“Touchdown confirmed,” a mission control operator said as cheers erupted and scientists leapt from their seats to hug each other at NASA’s Jet Propulsion Laboratory.
Just minutes after landing, InSight sent its first picture from the surface of the Red Planet.
Mars Insight’s goal is to listen for quakes and tremors as a way to unveil the Red Planet’s inner mysteries, how it formed billions of years ago, and by extension, how other rocky planets like Earth took shape. The spacecraft will spend 24 months on the planet.
The unmanned spacecraft launched nearly seven months ago, and is NASA’s first to attempt to touch down on Earth’s neighbouring planet since the Curiosity rover arrived in 2012.
More than half of 43 attempts to reach Mars with rovers, orbiters and probes by space agencies from around the world have failed.
NASA is the only space agency to have made it, and is invested in these robotic missions as a way to prepare for the first Mars-bound human explorers in the 2030s.
“We never take Mars for granted. Mars is hard,” said Thomas Zurbuchen, NASA associate administrator for the science mission directorate, on Sunday.
‘An absolutely terrifying thought’
The high drama of the entry, descent and landing phase began at 11:47am (1947 GMT) at the Jet Propulsion Laboratory in Pasadena, California, home to mission control for Mars InSight.
A preprogrammed sequence, coined the “seven minutes of terror”, followed – a perilous descent into the atmosphere around the Red Planet.
Speeding faster than a bullet at 12,300 mph (19,800 kph), the heat-shielded spacecraft would have encountered scorching frictions as it entered Mars’ atmosphere. The heat shield would then have soared to a temperature of 2,700 Fahrenheit (about 1,500 Celsius), before being discarded, the three landing legs deployed and the parachute would then have popped out.
At this point the spacecraft’s thruster would have begun to fire, further slowing down the 800-pound (365 kilogram) spacecraft to a speed of just about 5 mph (8 kph) for its touchdown on the surface.
Goal: 3D map of inner Mars
Zurbuchen described InSight as “unique” because the waist-high lander contains instruments that were contributed by several European space agencies.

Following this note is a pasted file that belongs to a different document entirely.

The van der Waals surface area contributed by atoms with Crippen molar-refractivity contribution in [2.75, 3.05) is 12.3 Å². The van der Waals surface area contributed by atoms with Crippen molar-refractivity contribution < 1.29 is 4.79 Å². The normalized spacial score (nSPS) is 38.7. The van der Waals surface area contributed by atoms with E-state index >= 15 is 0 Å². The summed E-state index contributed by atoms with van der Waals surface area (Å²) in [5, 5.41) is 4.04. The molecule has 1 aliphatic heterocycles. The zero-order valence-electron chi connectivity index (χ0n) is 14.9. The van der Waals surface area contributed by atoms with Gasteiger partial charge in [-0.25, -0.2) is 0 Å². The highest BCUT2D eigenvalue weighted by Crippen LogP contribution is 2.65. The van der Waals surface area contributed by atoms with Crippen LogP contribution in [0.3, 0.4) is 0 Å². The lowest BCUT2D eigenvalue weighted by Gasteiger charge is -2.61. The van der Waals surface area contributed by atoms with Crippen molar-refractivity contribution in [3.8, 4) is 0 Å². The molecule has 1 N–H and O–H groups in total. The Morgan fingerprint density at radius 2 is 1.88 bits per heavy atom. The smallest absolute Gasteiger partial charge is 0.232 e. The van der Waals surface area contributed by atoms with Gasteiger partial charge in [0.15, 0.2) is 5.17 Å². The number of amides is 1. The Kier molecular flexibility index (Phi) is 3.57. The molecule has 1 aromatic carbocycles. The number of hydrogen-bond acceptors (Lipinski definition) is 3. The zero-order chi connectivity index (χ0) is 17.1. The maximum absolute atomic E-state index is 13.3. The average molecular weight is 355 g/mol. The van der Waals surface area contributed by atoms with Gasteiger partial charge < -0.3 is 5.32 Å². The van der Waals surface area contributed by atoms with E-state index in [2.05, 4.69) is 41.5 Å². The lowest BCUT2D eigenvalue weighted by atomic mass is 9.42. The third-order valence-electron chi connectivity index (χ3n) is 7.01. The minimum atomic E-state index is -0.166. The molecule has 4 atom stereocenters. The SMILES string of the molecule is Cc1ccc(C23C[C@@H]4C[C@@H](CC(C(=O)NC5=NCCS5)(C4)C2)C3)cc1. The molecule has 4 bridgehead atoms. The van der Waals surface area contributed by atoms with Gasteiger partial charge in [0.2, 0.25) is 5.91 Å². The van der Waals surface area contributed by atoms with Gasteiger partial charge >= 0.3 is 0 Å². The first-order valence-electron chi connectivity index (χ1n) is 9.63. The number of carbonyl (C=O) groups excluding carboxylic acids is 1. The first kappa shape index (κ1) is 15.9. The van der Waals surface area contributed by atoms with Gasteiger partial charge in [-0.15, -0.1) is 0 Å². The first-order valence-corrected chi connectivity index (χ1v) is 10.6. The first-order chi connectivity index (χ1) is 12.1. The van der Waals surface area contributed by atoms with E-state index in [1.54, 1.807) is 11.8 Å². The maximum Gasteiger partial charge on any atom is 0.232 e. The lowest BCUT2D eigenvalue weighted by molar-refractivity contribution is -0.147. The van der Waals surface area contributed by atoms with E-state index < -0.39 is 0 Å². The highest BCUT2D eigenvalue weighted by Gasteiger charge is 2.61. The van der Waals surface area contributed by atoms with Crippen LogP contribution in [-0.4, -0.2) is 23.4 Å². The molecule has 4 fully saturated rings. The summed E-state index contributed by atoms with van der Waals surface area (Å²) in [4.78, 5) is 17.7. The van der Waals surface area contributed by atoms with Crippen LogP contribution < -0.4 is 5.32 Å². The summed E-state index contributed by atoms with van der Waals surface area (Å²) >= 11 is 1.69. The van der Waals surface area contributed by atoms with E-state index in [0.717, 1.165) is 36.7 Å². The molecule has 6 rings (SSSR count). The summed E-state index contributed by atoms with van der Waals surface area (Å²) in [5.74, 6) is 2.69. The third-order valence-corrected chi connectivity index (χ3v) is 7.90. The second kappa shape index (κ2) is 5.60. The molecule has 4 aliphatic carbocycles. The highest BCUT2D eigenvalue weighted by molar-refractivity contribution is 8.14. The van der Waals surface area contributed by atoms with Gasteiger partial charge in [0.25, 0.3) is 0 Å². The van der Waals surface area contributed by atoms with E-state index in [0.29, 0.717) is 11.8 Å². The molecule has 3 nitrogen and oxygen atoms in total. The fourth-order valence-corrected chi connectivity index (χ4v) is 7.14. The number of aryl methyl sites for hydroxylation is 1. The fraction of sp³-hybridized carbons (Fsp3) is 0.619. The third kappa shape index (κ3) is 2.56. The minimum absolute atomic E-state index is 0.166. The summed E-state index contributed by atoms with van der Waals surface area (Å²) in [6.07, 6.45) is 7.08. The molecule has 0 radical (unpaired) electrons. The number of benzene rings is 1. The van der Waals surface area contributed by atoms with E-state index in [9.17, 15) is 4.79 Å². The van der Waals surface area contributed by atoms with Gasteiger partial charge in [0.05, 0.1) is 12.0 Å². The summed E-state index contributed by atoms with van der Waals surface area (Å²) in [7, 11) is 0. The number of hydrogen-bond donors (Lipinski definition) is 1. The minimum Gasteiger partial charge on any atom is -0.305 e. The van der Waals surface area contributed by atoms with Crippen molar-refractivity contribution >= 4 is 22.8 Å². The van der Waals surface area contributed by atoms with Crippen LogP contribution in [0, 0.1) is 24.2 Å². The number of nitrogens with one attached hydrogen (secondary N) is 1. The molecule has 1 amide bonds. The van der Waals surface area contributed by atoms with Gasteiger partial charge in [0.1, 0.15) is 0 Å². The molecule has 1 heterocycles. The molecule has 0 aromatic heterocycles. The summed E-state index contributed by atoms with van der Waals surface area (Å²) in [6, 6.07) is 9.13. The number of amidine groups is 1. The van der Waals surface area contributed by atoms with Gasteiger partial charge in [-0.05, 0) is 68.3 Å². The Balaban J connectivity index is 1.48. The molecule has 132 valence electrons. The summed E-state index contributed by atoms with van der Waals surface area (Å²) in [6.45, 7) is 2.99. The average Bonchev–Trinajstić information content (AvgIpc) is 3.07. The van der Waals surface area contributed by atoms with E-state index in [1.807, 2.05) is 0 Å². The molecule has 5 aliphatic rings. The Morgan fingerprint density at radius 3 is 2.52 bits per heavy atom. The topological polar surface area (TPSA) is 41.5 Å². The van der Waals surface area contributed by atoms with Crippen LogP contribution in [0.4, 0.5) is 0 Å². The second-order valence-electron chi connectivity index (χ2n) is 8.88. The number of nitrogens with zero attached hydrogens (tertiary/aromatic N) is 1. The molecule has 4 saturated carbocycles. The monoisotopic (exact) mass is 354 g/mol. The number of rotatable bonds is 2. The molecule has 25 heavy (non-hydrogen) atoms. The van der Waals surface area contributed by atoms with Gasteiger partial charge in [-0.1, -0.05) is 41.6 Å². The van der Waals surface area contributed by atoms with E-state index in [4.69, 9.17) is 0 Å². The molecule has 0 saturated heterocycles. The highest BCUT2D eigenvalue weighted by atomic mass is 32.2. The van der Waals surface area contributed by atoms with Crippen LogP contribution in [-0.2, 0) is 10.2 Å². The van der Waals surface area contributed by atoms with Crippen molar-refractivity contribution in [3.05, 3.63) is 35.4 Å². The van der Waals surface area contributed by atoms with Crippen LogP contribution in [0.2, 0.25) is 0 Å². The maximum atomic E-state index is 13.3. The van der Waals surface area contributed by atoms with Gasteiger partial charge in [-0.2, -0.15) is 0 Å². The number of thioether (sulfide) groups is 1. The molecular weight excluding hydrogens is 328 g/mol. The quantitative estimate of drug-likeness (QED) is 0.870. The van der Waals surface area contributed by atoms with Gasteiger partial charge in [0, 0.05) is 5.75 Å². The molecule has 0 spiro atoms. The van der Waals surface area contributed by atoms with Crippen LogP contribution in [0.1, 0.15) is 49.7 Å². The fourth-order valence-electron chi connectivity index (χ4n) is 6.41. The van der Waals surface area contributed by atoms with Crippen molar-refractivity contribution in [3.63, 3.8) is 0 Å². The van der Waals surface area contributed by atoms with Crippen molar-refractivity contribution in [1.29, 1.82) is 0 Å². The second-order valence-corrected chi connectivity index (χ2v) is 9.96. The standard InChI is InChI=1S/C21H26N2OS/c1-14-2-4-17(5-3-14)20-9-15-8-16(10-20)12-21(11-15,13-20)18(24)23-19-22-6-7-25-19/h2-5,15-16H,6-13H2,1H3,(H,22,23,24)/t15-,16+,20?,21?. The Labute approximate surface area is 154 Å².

France’s Centre National d’Études Spatiales (CNES) made the Seismic Experiment for Interior Structure (SEIS) instrument, the key element for sensing quakes.
The German Aerospace Center (DLR) provided a self-hammering mole that can burrow 16 feet (five metres) into the surface – further than any instrument before – to measure heat flow.
Spain’s Centro de Astrobiologia made the spacecraft’s wind sensors.
Other significant contributions to the project came from the Space Research Centre of the Polish Academy of Sciences and Astronika in Poland, the Swiss Institute of Technology in Switzerland, and both Imperial College and Oxford University in Britain.
Together, these instruments will use physics to study geological processes, said Bruce Banerdt, InSight’s principal investigator at Jet Propulsion Laboratory.
By listening for tremors on Mars, whether from quakes or meteor impacts or even volcanic activity, scientists can learn more about its interior and reveal how the planet formed.
The goal is to map the inside of Mars in three dimensions, “so we understand the inside of Mars as well as we have come to understand the outside of Mars,” Banerdt told reporters.
Understanding how Mars formed could reveal more about the processes that formed Earth, too.
(FRANCE 24 with AFP)
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